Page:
I often get asked by clients when will property prices stop increasing?
How much longer can they continue to rise?
Do I think the market has any steam left in the engine?
The blog below summarises four factors that I think are useful to consider to answer these questions.
It’s critical to define the conversation
When we discuss property prices, it’s very important to define what we are talking about.
Are we taking a macroeconomic view and talking about the average price of all properties in Australia?
Are we talking about a particular State, city, suburb, street, property type?
It is very important to define what category of property we are talking about.
Virtually all media commentary about property does not make a distinction between property categories and location.
Instead, the media commentary essentially implies that all properties are homogenous (which isn’t true).
This results in massive generalisations and because of this, most media commentary about property is meaningless to investors like us.
For the sake of this blog, when I refer to “property” I am only referring to investment-grade property.
Investment grade property has three characteristics, namely; more than 50% of its total value comprises of land value; its location and architectural style is in very scarce supply; and its historic long-term (20 or more years) growth rate has been over 5% p.a. plus inflation.
Expected population growth – not all cities are equal
Looking at the ABS’s population projections demonstrates why the middle ring (which I regard as between 2 kms and 15 kms from the city centre) within the major capital cities, will benefit from the strongest demand.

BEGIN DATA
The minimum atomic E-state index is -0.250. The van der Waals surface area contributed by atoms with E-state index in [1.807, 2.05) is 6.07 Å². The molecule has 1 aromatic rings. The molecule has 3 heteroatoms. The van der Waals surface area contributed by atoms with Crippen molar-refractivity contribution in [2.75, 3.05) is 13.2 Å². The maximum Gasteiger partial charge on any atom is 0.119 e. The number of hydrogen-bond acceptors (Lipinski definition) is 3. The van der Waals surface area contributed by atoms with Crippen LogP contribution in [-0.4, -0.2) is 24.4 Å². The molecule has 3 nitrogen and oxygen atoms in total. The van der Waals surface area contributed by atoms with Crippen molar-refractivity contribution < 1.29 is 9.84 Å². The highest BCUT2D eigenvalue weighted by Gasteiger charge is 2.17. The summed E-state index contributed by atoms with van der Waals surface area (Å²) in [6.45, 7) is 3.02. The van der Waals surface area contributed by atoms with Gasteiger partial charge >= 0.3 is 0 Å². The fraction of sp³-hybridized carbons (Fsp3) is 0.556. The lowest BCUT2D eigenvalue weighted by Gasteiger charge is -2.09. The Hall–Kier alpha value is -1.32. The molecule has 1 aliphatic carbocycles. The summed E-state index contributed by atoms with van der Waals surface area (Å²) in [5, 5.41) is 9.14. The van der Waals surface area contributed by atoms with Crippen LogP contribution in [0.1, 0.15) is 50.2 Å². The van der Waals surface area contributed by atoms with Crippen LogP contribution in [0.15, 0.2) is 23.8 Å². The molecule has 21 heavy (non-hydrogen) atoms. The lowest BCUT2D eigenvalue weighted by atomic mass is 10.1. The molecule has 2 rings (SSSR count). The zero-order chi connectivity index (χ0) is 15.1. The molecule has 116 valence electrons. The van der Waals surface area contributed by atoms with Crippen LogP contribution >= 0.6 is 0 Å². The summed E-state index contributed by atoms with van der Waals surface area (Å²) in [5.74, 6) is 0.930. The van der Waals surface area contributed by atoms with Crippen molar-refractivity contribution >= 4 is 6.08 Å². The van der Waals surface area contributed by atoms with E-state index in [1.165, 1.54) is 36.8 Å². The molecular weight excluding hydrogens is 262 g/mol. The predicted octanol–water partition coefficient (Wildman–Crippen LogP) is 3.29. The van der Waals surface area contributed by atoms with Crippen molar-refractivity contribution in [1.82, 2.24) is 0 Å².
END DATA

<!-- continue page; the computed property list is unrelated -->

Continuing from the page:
The projected growth rates between the capital cities and regional areas are stark.
Melbourne’s population is projected to surpass Sydney’s by 2060 (Sydney has the lowest growth rate out of the three eastern capital cities).
Melbourne and Sydney need to accommodate an extra 2 million people within the next 20 years. What impact do you think this will have on demand for property in middle-ring, blue-chip suburbs?
|City||Actual Population 2012 (million)||Projected Population 2037 (million)|
I think the projected population growth between Sydney and Melbourne is very interesting (i.e. Melbourne overtaking Sydney) – especially when you consider it in context of the current median price differential (being $1.12m versus $795k, respectively).
You would be excused for concluding that Melbourne has better long term growth prospects based on this data – although I’m probably biased.
Under or over-supply?
If you Google the words “housing undersupply” or “housing oversupply” you will find many articles, opinion pieces, projections, reports and commentary.
Each camp will try and convince you that they are right i.e. Australia is either facing an under or over supply.
Honestly, I have been reading the same rhetoric for that past 15 years (since I started ProSolution).
Most of these stories are touted by people with a vested interest.
My layperson’s opinion is that the housing market is materially balanced.